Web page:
This Thursday, Sept. 20, the British-originated, American-adapted comedy hit The Office will begin it’s ninth and final season. And series developer Greg Daniels promises a return to basics.

During an interview with Variety, Daniels said “I’ll tell you the last couple of years, I don’t think we did any big arc-type things in the way that we used to in the beginning, I think the thing we’re going to do is bring back a lot of arcs.” Daniels has also promised to final answer some questions that have been swirling around, including who is filming the documentary, why they are filming it, and the true identity of the Scranton Strangler.

The season has a lot of work to do if it truly wants to go out with a bang. The show has received much criticism since the departure of star Steve Carrell towards the end of season seven. And season eight received some of the lowest ratings in the series’ history, with episode 22, “Fundraiser,” receiving the lowest rating in Office history, only garnering 4.17 million viewers.

The ninth season will also see some interesting changes in the cast. Mindy Kaling and B.J. Novak, who portray Kelly Kapoor and Ryan Howard, respectively, will only have recurring roles during the season. Ed Helms and John Krasinski will also appear in fewer episodes as Andy  Bernard and Jim Halpert, respectively, as both have upcoming movie deals. Rainn Wilson will only be returning for thirteen episodes as Dwight K. Schrute before leaving for a Dwight-centric spinoff, tentatively titled Schrute Farms, focusing on his characters beet farm.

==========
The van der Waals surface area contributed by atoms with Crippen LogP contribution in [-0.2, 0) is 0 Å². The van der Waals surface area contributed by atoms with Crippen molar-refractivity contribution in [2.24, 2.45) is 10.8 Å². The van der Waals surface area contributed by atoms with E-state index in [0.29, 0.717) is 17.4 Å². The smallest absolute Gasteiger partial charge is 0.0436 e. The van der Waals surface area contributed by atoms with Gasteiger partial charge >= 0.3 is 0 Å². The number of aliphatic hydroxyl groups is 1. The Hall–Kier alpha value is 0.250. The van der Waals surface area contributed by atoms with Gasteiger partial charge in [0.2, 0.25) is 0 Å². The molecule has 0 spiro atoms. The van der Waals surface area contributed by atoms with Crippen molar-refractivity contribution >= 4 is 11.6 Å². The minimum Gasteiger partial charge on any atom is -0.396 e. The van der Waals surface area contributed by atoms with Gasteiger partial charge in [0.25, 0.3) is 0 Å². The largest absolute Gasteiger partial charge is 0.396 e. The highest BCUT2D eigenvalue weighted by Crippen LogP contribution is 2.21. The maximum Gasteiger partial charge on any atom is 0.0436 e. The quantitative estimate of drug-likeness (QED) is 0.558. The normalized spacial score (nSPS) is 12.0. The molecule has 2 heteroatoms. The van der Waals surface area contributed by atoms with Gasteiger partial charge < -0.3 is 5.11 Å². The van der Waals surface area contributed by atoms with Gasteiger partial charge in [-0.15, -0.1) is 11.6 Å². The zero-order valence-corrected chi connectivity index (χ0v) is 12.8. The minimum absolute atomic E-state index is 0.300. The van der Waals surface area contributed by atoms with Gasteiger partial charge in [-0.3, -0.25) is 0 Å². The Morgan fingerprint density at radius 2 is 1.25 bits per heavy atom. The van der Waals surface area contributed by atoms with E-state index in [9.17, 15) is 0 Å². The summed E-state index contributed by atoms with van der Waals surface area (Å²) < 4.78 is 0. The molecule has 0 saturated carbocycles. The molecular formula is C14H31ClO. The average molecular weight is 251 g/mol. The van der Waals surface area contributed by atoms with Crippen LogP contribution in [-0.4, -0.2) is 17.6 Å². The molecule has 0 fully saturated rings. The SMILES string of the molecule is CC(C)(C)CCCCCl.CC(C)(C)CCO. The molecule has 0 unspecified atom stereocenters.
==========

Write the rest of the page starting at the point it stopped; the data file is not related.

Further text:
What may be more interesting are the characters that will be added to the cast. Catherine Tate will be reprising her role as Nellie Bertram, a character who weaseled her way into a job a Dunder Mifflin during season eight and was heavily criticized by critics. And David Denman will return as Roy Anderson, a former warehouse employee at Dunder Mifflin as well as Pam’s ex-fiance. Two customer service representatives are also expected to join the cast.

The season will consist of 22 episodes, one of which is to be directed by Bryan Cranston, of Malcolm in the Middle and Breaking Bad fame, and will air on NBC on Thursdays at 9:00 p.m..

By Mark Rontondo

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